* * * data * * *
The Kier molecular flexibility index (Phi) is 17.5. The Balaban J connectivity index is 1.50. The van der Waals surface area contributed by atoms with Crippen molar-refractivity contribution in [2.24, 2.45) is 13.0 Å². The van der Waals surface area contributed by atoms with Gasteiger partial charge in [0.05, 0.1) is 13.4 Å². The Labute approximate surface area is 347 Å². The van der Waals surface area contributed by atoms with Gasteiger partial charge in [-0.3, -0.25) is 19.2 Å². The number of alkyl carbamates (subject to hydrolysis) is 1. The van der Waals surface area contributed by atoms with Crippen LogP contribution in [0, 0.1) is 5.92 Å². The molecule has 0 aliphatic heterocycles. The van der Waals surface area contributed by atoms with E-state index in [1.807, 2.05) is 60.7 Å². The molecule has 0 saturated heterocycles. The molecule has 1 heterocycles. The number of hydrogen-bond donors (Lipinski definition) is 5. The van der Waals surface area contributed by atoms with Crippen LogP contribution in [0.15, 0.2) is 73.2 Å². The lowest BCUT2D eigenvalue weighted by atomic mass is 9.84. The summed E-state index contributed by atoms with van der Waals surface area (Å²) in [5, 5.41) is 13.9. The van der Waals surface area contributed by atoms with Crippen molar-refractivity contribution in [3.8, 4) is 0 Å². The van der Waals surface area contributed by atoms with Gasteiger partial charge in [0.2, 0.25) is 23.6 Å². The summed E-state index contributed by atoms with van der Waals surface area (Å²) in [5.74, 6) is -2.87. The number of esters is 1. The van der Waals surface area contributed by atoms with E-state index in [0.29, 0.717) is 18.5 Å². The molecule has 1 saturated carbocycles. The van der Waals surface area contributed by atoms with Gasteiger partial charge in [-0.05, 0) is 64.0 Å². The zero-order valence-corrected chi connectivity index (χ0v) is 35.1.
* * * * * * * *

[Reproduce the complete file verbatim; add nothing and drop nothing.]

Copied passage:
The Kier molecular flexibility index (Phi) is 17.5. The Balaban J connectivity index is 1.50. The van der Waals surface area contributed by atoms with Crippen molar-refractivity contribution in [2.24, 2.45) is 13.0 Å². The van der Waals surface area contributed by atoms with Gasteiger partial charge in [0.05, 0.1) is 13.4 Å². The Labute approximate surface area is 347 Å². The van der Waals surface area contributed by atoms with Gasteiger partial charge in [-0.3, -0.25) is 19.2 Å². The number of alkyl carbamates (subject to hydrolysis) is 1. The van der Waals surface area contributed by atoms with Crippen LogP contribution in [0, 0.1) is 5.92 Å². The molecule has 0 aliphatic heterocycles. The van der Waals surface area contributed by atoms with E-state index in [1.807, 2.05) is 60.7 Å². The molecule has 0 saturated heterocycles. The molecule has 1 heterocycles. The number of hydrogen-bond donors (Lipinski definition) is 5. The van der Waals surface area contributed by atoms with Crippen LogP contribution in [0.15, 0.2) is 73.2 Å². The lowest BCUT2D eigenvalue weighted by atomic mass is 9.84. The summed E-state index contributed by atoms with van der Waals surface area (Å²) in [5, 5.41) is 13.9. The van der Waals surface area contributed by atoms with Crippen molar-refractivity contribution in [3.8, 4) is 0 Å². The van der Waals surface area contributed by atoms with Gasteiger partial charge in [0.2, 0.25) is 23.6 Å². The summed E-state index contributed by atoms with van der Waals surface area (Å²) in [5.74, 6) is -2.87. The number of esters is 1. The van der Waals surface area contributed by atoms with E-state index in [0.29, 0.717) is 18.5 Å². The molecule has 1 saturated carbocycles. The van der Waals surface area contributed by atoms with Gasteiger partial charge in [-0.05, 0) is 64.0 Å². The zero-order valence-corrected chi connectivity index (χ0v) is 35.1.